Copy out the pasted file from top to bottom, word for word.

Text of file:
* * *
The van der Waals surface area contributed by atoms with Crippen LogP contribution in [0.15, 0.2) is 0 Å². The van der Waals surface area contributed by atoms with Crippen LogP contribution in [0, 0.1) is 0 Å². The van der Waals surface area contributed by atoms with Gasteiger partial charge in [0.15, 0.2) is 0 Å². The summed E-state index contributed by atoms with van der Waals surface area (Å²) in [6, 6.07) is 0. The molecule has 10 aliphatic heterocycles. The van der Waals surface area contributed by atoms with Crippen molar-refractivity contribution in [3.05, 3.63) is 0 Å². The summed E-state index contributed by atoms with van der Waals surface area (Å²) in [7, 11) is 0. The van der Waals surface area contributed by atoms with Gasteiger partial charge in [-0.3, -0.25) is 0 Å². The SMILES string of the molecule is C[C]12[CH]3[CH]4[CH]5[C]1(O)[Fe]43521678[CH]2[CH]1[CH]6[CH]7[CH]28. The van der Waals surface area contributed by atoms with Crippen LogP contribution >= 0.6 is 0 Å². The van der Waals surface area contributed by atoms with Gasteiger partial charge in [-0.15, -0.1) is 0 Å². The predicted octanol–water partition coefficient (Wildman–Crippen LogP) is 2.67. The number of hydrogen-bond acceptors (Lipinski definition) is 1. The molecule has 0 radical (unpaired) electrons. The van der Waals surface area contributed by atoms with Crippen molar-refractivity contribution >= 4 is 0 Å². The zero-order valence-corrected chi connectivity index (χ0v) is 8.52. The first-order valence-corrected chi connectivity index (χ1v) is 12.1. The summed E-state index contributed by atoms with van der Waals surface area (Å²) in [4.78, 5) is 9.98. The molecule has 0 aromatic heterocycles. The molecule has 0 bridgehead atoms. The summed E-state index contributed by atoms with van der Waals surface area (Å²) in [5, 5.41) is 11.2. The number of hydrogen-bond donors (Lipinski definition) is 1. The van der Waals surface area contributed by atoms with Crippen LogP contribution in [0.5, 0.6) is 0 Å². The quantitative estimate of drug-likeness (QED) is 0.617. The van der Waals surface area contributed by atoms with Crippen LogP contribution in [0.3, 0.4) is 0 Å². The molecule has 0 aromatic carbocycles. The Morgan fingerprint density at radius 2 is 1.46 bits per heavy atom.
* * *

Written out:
The van der Waals surface area contributed by atoms with Crippen LogP contribution in [0.15, 0.2) is 0 Å². The van der Waals surface area contributed by atoms with Crippen LogP contribution in [0, 0.1) is 0 Å². The van der Waals surface area contributed by atoms with Gasteiger partial charge in [0.15, 0.2) is 0 Å². The summed E-state index contributed by atoms with van der Waals surface area (Å²) in [6, 6.07) is 0. The molecule has 10 aliphatic heterocycles. The van der Waals surface area contributed by atoms with Crippen molar-refractivity contribution in [3.05, 3.63) is 0 Å². The summed E-state index contributed by atoms with van der Waals surface area (Å²) in [7, 11) is 0. The van der Waals surface area contributed by atoms with Gasteiger partial charge in [-0.3, -0.25) is 0 Å². The SMILES string of the molecule is C[C]12[CH]3[CH]4[CH]5[C]1(O)[Fe]43521678[CH]2[CH]1[CH]6[CH]7[CH]28. The van der Waals surface area contributed by atoms with Crippen LogP contribution >= 0.6 is 0 Å². The van der Waals surface area contributed by atoms with Gasteiger partial charge in [-0.15, -0.1) is 0 Å². The predicted octanol–water partition coefficient (Wildman–Crippen LogP) is 2.67. The number of hydrogen-bond acceptors (Lipinski definition) is 1. The molecule has 0 radical (unpaired) electrons. The van der Waals surface area contributed by atoms with Crippen molar-refractivity contribution >= 4 is 0 Å². The zero-order valence-corrected chi connectivity index (χ0v) is 8.52. The first-order valence-corrected chi connectivity index (χ1v) is 12.1. The summed E-state index contributed by atoms with van der Waals surface area (Å²) in [4.78, 5) is 9.98. The molecule has 0 aromatic heterocycles. The molecule has 0 bridgehead atoms. The summed E-state index contributed by atoms with van der Waals surface area (Å²) in [5, 5.41) is 11.2. The number of hydrogen-bond donors (Lipinski definition) is 1. The van der Waals surface area contributed by atoms with Crippen LogP contribution in [0.5, 0.6) is 0 Å². The quantitative estimate of drug-likeness (QED) is 0.617. The van der Waals surface area contributed by atoms with Crippen LogP contribution in [0.3, 0.4) is 0 Å². The molecule has 0 aromatic carbocycles. The Morgan fingerprint density at radius 2 is 1.46 bits per heavy atom.